Part-time: 6–11 credits (financial aid may be reduced). Less than half-time: 5 credits and fewer—you are generally not eligible for financial aid, although some students may qualify to receive a partial Pell Grant.

How much money can a student make without affecting FAFSA? ›

There are no income limits on the FAFSA. Instead, your eligibility for federal student aid depends on how much your college costs and what your family should contribute. Learn how your FAFSA eligibility is calculated and other ways to pay for college if you don't qualify for federal student aid.

What is the question 73 on the FAFSA? ›

This is question 73 on the FAFSA. The response indicates the number of people in the student's parents' household, including the student, who will be college students between July 1, 2022 and June 30, 2023.

What is the question 72 on the FAFSA? ›

This is question 72 on the FAFSA. The response indicates whether the student, the student's parents, or anyone in the student's parents' household (question 69) received benefits from the Supplemental Nutrition Assistance Program (SNAP) at any time during 2021 or 2022.

What is the question 93 on the FAFSA? ›

This is question 93 on the Free Application for Federal Student Aid (FAFSA®) PDF. the number of people (not your children or spouse) who live with you and receive more than half of their support from you and will continue to receive more than half of their support from you between July 1, 2022, and June 30, 2023.

How to answer Question 44 on FAFSA? ›

This is question 44i on the Free Application for Federal Student Aid (FAFSA®) PDF. Enter the total amount of cash support you (and if married, your spouse) received in 2020 from a friend or relative (other than your parents, if you're a dependent student).

What is the question 28 on the FAFSA? ›

This is question 28 on the FAFSA. Yes means the student already has a bachelor's degree or an equivalent degree from a college in another country, or will have one by July 1, 2022.

How do you answer student assets on FAFSA? ›

As a general rule, you should only report assets that are cash-based (i.e. not your car) and liquid (meaning you can easily turn them into cash). Things like trust funds and 529 savings plans (if they're owned by you or your parent) do need to be reported, as well as more obvious things like your bank balances.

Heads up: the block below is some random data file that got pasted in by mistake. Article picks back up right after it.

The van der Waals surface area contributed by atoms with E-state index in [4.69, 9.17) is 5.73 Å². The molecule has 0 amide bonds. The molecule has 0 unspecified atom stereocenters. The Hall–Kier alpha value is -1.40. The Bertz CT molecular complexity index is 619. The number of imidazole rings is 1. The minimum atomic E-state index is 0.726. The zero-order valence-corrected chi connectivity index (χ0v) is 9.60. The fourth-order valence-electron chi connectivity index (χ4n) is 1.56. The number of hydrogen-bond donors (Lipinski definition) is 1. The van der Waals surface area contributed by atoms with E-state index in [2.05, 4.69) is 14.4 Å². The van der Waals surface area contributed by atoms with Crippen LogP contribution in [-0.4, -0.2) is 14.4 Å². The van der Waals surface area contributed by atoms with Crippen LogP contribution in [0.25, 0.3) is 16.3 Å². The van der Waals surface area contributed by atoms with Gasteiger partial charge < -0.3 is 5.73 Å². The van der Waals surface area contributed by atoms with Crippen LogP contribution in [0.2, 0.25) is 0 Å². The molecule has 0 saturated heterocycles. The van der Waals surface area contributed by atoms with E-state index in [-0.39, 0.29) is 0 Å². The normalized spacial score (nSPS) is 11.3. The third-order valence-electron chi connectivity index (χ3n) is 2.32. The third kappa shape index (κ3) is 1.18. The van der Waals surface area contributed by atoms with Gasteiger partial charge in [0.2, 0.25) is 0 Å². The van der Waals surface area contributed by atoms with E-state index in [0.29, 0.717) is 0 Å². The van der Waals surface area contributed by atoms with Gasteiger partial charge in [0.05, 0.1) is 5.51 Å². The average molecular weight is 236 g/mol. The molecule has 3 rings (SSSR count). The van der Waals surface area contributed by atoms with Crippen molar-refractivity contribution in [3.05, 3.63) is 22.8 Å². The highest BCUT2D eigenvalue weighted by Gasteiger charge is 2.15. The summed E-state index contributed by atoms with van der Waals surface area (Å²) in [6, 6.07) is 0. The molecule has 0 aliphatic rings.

Does FAFSA know if you work? ›

As it turns out, a part-time job – or the earnings from a part-time job – can impact financial aid. When the FAFSA is filed, it not only takes into account parental finances and contributions but a student's as well. When a student includes their income on the FAFSA, it makes them appear less in need of financial aid.

Is FAFSA work-study worth it? ›

Having a work-study job offers you the opportunity to earn extra cash that you can put aside towards paying tuition costs. This means you may be able to take out fewer college loans and accumulate less debt in the long run.

How does student aid verify income? ›

This is a routine part of the financial aid process every year for many students across the country. The verification process involves submitting documents such as tax transcripts and W-2 forms so the financial aid office at your college can see that the information on these documents matches your FAFSA application.

What is considered half-time for financial aid? ›

For financial aid purposes, enrollment status for all terms is as follows: full-time is 12 or more credit hours, three-quarter time is 9-11 credit hours, half-time is 6-8 credit hours and less than half-time is 1-5 credit hours.

Do part-time students have to pay back student loans? ›

Repaying Student Loans as a Part-Time Student

In general, part-time students may not need to pay back their federal student loans while they are attending school as long as they don't drop below half-time enrollment — or as long as they haven't graduated.

What can affect FAFSA? ›

The information you report on your FAFSA form is used to calculate your EFC. The EFC is calculated according to a formula established by law. Your family's taxed and untaxed income, assets, and benefits (such as unemployment or Social Security) all could be considered in the formula.

What is the maximum income for FAFSA? ›

There is no set income limit for eligibility to qualify for financial aid through. You'll need to fill out the FAFSA every year to see what you qualify for at your college. It's important to make sure you fill out the FAFSA as quickly as possible once it opens for the following school year.